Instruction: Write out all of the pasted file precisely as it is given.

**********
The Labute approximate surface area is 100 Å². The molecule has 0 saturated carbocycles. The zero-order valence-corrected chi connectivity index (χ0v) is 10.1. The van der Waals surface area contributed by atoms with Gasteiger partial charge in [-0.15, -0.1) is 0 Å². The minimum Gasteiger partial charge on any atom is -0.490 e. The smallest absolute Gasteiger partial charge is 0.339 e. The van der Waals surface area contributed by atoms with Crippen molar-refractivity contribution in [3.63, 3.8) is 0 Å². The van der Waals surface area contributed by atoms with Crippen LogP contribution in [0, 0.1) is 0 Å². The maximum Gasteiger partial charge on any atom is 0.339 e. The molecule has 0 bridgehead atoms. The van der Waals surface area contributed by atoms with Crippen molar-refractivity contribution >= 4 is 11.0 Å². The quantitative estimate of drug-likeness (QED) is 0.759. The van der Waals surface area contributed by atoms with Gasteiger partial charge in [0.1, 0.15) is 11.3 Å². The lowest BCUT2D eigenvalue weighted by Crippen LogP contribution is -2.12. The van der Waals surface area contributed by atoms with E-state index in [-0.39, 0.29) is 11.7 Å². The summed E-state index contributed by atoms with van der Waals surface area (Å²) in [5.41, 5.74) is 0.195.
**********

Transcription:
The Labute approximate surface area is 100 Å². The molecule has 0 saturated carbocycles. The zero-order valence-corrected chi connectivity index (χ0v) is 10.1. The van der Waals surface area contributed by atoms with Gasteiger partial charge in [-0.15, -0.1) is 0 Å². The minimum Gasteiger partial charge on any atom is -0.490 e. The smallest absolute Gasteiger partial charge is 0.339 e. The van der Waals surface area contributed by atoms with Crippen molar-refractivity contribution in [3.63, 3.8) is 0 Å². The van der Waals surface area contributed by atoms with Crippen LogP contribution in [0, 0.1) is 0 Å². The maximum Gasteiger partial charge on any atom is 0.339 e. The molecule has 0 bridgehead atoms. The van der Waals surface area contributed by atoms with Crippen molar-refractivity contribution >= 4 is 11.0 Å². The quantitative estimate of drug-likeness (QED) is 0.759. The van der Waals surface area contributed by atoms with Gasteiger partial charge in [0.1, 0.15) is 11.3 Å². The lowest BCUT2D eigenvalue weighted by Crippen LogP contribution is -2.12. The van der Waals surface area contributed by atoms with E-state index in [-0.39, 0.29) is 11.7 Å². The summed E-state index contributed by atoms with van der Waals surface area (Å²) in [5.41, 5.74) is 0.195.